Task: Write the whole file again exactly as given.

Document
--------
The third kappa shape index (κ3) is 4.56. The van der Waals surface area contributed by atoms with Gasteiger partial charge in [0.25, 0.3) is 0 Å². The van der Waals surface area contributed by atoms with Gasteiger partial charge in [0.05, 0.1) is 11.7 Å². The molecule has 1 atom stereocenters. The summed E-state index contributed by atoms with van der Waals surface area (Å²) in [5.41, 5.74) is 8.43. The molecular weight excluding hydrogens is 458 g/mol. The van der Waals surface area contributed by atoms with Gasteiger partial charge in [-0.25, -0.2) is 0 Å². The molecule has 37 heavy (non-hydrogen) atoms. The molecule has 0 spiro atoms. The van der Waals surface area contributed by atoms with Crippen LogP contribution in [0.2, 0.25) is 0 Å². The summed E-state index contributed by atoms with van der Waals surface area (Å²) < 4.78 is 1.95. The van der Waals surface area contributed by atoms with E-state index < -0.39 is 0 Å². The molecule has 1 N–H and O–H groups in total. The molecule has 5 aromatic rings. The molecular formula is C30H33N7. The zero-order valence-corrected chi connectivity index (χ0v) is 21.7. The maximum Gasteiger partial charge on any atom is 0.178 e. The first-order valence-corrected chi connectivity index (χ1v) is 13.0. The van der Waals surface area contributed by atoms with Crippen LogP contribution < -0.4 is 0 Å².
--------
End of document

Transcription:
The third kappa shape index (κ3) is 4.56. The van der Waals surface area contributed by atoms with Gasteiger partial charge in [0.25, 0.3) is 0 Å². The van der Waals surface area contributed by atoms with Gasteiger partial charge in [0.05, 0.1) is 11.7 Å². The molecule has 1 atom stereocenters. The summed E-state index contributed by atoms with van der Waals surface area (Å²) in [5.41, 5.74) is 8.43. The molecular weight excluding hydrogens is 458 g/mol. The van der Waals surface area contributed by atoms with Gasteiger partial charge in [-0.25, -0.2) is 0 Å². The molecule has 37 heavy (non-hydrogen) atoms. The molecule has 0 spiro atoms. The van der Waals surface area contributed by atoms with Crippen LogP contribution in [0.2, 0.25) is 0 Å². The summed E-state index contributed by atoms with van der Waals surface area (Å²) < 4.78 is 1.95. The van der Waals surface area contributed by atoms with E-state index < -0.39 is 0 Å². The molecule has 1 N–H and O–H groups in total. The molecule has 5 aromatic rings. The molecular formula is C30H33N7. The zero-order valence-corrected chi connectivity index (χ0v) is 21.7. The maximum Gasteiger partial charge on any atom is 0.178 e. The first-order valence-corrected chi connectivity index (χ1v) is 13.0. The van der Waals surface area contributed by atoms with Crippen LogP contribution < -0.4 is 0 Å².